/ Modified jan 9, 2019 10:30 a.m.

State Bill Aims to Reduce Teen Vaping

The proposed law would provide a clearer definition of what an e-cigarette is.

Vaping e-cigarette The Centers for Disease Control and Prevention says e-cigarettes are unsafe for kids, teens and young adults. (PHOTO: Erica Crossen/U.S. Air Force)

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Arizona Sen.-elect Heather Carter is proposing a bill to clear up the law so it is more difficult for teens to buy tobacco products, especially e-cigarettes.

Nearly 12 percent of U.S. high school students and 3 percent of middle school students use e-cigarettes, according to the 2017 National Youth Tobacco Survey.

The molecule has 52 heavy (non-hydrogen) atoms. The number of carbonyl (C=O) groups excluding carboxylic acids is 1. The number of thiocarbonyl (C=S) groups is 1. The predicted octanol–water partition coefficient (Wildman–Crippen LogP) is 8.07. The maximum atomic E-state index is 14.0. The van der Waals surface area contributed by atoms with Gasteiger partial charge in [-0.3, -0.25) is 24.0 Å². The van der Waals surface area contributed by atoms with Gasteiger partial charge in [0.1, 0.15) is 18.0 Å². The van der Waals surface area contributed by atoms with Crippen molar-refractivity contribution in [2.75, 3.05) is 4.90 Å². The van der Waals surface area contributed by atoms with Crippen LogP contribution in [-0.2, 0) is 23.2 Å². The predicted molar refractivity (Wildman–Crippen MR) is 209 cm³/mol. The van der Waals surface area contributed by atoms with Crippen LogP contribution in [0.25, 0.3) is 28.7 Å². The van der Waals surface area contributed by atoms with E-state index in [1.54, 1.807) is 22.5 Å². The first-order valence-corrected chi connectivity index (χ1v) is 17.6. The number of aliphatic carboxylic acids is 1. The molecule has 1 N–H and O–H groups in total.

The proposed legislation more clearly defines what an e-cigarette is and, as a result, would make it more difficult for teens to buy.

“Students are buying products that look like thumb drives that go in our computers to vape while they are in class,” said Carter, a Republican from Cave Creek.

Carter’s proposal is a reaction to changes the tobacco industry made following the passage of a 2013 law designed to crack down on underage vaping.

“The industry is reinventing these products at such a rapid pace that not only is the statutory definition not keeping up, just educating parents is a challenge,” she explained.

The proposal has the backing of health officials but is sure to draw the ire of the tobacco industry.

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